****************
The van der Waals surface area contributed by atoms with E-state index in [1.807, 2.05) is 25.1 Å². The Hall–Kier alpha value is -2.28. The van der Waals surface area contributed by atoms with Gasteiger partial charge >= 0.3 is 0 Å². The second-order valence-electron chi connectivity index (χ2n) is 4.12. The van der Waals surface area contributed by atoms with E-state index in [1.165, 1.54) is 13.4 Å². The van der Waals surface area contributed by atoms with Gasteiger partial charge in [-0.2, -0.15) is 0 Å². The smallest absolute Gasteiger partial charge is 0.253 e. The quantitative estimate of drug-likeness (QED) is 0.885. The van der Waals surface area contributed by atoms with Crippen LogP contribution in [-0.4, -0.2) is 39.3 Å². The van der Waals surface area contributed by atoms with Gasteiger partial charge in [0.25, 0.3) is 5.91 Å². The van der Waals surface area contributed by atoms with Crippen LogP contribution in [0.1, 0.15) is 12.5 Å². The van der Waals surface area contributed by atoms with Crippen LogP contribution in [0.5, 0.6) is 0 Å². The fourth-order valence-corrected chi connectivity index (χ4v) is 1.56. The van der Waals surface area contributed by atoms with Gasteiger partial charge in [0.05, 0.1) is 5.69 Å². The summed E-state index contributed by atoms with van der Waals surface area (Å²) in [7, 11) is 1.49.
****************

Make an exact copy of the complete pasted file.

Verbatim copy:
The van der Waals surface area contributed by atoms with E-state index in [1.807, 2.05) is 25.1 Å². The Hall–Kier alpha value is -2.28. The van der Waals surface area contributed by atoms with Gasteiger partial charge >= 0.3 is 0 Å². The second-order valence-electron chi connectivity index (χ2n) is 4.12. The van der Waals surface area contributed by atoms with E-state index in [1.165, 1.54) is 13.4 Å². The van der Waals surface area contributed by atoms with Gasteiger partial charge in [-0.2, -0.15) is 0 Å². The smallest absolute Gasteiger partial charge is 0.253 e. The quantitative estimate of drug-likeness (QED) is 0.885. The van der Waals surface area contributed by atoms with Crippen LogP contribution in [-0.4, -0.2) is 39.3 Å². The van der Waals surface area contributed by atoms with Gasteiger partial charge in [0.25, 0.3) is 5.91 Å². The van der Waals surface area contributed by atoms with Crippen LogP contribution in [0.1, 0.15) is 12.5 Å². The van der Waals surface area contributed by atoms with Crippen LogP contribution in [0.5, 0.6) is 0 Å². The fourth-order valence-corrected chi connectivity index (χ4v) is 1.56. The van der Waals surface area contributed by atoms with Gasteiger partial charge in [0.05, 0.1) is 5.69 Å². The summed E-state index contributed by atoms with van der Waals surface area (Å²) in [7, 11) is 1.49.